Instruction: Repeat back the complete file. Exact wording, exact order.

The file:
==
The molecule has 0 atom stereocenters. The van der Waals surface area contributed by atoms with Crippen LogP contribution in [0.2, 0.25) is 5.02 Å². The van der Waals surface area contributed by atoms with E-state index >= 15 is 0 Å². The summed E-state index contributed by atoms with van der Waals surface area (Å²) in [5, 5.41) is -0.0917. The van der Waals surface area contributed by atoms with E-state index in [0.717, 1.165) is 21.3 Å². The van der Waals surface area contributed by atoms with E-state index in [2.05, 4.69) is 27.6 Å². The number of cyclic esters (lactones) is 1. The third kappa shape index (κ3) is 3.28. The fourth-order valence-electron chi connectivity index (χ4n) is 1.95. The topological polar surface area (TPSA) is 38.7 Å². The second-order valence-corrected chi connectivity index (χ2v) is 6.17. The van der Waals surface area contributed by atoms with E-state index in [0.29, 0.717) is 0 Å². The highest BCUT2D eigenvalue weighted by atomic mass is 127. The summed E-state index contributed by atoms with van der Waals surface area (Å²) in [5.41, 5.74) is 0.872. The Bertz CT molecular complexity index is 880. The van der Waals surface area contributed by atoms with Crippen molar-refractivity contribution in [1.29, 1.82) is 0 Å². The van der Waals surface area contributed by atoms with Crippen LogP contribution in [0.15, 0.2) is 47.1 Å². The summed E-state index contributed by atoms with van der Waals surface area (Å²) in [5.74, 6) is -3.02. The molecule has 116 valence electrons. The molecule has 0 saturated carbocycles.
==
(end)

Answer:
The molecule has 0 atom stereocenters. The van der Waals surface area contributed by atoms with Crippen LogP contribution in [0.2, 0.25) is 5.02 Å². The van der Waals surface area contributed by atoms with E-state index >= 15 is 0 Å². The summed E-state index contributed by atoms with van der Waals surface area (Å²) in [5, 5.41) is -0.0917. The van der Waals surface area contributed by atoms with E-state index in [0.717, 1.165) is 21.3 Å². The van der Waals surface area contributed by atoms with E-state index in [2.05, 4.69) is 27.6 Å². The number of cyclic esters (lactones) is 1. The third kappa shape index (κ3) is 3.28. The fourth-order valence-electron chi connectivity index (χ4n) is 1.95. The topological polar surface area (TPSA) is 38.7 Å². The second-order valence-corrected chi connectivity index (χ2v) is 6.17. The van der Waals surface area contributed by atoms with E-state index in [0.29, 0.717) is 0 Å². The highest BCUT2D eigenvalue weighted by atomic mass is 127. The summed E-state index contributed by atoms with van der Waals surface area (Å²) in [5.41, 5.74) is 0.872. The Bertz CT molecular complexity index is 880. The van der Waals surface area contributed by atoms with Crippen molar-refractivity contribution in [1.29, 1.82) is 0 Å². The van der Waals surface area contributed by atoms with Crippen LogP contribution in [0.15, 0.2) is 47.1 Å². The summed E-state index contributed by atoms with van der Waals surface area (Å²) in [5.74, 6) is -3.02. The molecule has 116 valence electrons. The molecule has 0 saturated carbocycles.